Monday, June 30, 2014

Linda Allard's Gardens

A couple weekends ago was our annual "Idylls" get together. Our group decided to do some touring in New England this year. Kathy from "Garden Book" Sue from 'Idyll Haven' (wonder where she got that name?) also participated in our annual fun and frolics.This was our eleventh get together.

Sue did a great job of documenting some of our history in her "Idyll Haven" post from 2012 Another Idyllunion For the History Books 

Anyway we are a merry band of gardeners with a long history of friendship and sharing.  The combined knowledge of the gardeners in this group has turned me into a more educated gardener and raised my goals and expectations. Not to mention the unofficial, friendly, yearly competition as to who has the most container gardens spurred me into expanding my containers from a measly fifty or so the the 350 plus I have right now...  (yes indeed, I'm a bit crazy)

Anyway, this year we toured in CT and NH.  Kathy recently posted about the Michael Trapp Garden, a marvelous combination of beautifully constructed hardscape and classical elements so not to go over ground that has already been covered beautifully I thought I'd start with Highmeadows.

Linda Allard's Highmeadows gardens are sumptuous and extensive with lovely vistas of the Litchfield CT hills.  Surrounded by rose covered rock walls the garden includes a lush pottager, formal gardens with classical statuary, wisteria bower (would have loved to see that in bloom) and many delights.  The paths lead to an expanse of lawn with a large shaded patio overlooking the hills. The pool and pool house also boast a magnificent view.  A very beautiful outdoor garden space melded into the stunning landscape.

Would love to see this Wisteria in bloom. Gorgeous setting

Absolutely loved the peony supports

Tuesday, June 17, 2014

The Problem with Collections ---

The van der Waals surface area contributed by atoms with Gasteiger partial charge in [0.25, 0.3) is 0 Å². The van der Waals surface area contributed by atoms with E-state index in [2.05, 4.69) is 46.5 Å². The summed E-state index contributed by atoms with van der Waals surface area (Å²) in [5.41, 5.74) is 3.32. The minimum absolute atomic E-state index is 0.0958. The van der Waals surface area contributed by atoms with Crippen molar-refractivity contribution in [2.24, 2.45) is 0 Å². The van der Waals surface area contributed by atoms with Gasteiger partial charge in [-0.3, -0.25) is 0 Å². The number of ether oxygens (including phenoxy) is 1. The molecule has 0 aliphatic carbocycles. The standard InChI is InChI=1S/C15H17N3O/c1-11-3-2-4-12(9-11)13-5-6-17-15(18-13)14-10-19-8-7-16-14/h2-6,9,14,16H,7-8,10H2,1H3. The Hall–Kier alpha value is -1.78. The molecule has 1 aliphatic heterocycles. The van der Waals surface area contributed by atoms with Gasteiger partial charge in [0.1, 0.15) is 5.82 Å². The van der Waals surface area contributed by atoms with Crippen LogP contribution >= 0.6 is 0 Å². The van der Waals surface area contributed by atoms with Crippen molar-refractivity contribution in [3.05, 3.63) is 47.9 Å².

is that they grow, and grow and grow... Well at least in my case. I began collecting succulents a few years ago when I got the bug to make some cement troughs.  It was so much fun I made several, then a few more.  Then, of course, a gardener needs to fill them up. Which I did, then as soon as they were all full I found a few more cool succulents I couldn't live without. And so it goes.  The real problem arises because I now have more succulents than I have winter space to house them.  I won't be able to have any greenhouse space this winter as the cost of heating oil is through the roof so I have to decide what plants in my collection have to go...  but for the rest of the summer I'll enjoy them and put off making those decisions until September.

I didn't know these ruffled echeverias got so huge. Love this plant!

I've had the jade plant for thirty years now so that one will be staying

Absolutely love this Rhipsalis

Yes, I know there are a few begonias in this vignette but they really do well there so that's where they live for the summer.

My friend Monique bought this delightful terracotta cat for me a few years back and I just love him

My personal favorite. I redid this arrangement over the winter and am very happy with it this summer

Thursday, June 12, 2014

A Most Beautiful Vine

Some plants come and go and some a gardener can grow a bit bored with over time. Some plants are reliable friends. Some plants seemed great at first but become unruly guests in the borders, but, every once in a while you plant something that will be a shining star in the garden for years. The reigning 'Queen of the Garden' here is my Hydrangea petiolaris. 

I planted this at the base of one of my oak trees in 1995 when we finally completed the third terrace on the small hill in the back garden.  It took it's own sweet time getting any sort of size to it and didn't bloom for several years, but, once it took off it climbed, and climbed and climbed. (It seems to still gain another three feet or so a year.) I estimate it's now about forty feet up the tree and every year it blooms better than the last even though the grey squirrels eat some of the buds off over the winter.  In the fall it puts on a glorious coat of brilliant, golden yellow before shedding its leaves and exposing it's gnarled and interesting structure. 

The 'Queen' currently is in full bloom and makes a statement no other plants in the garden do.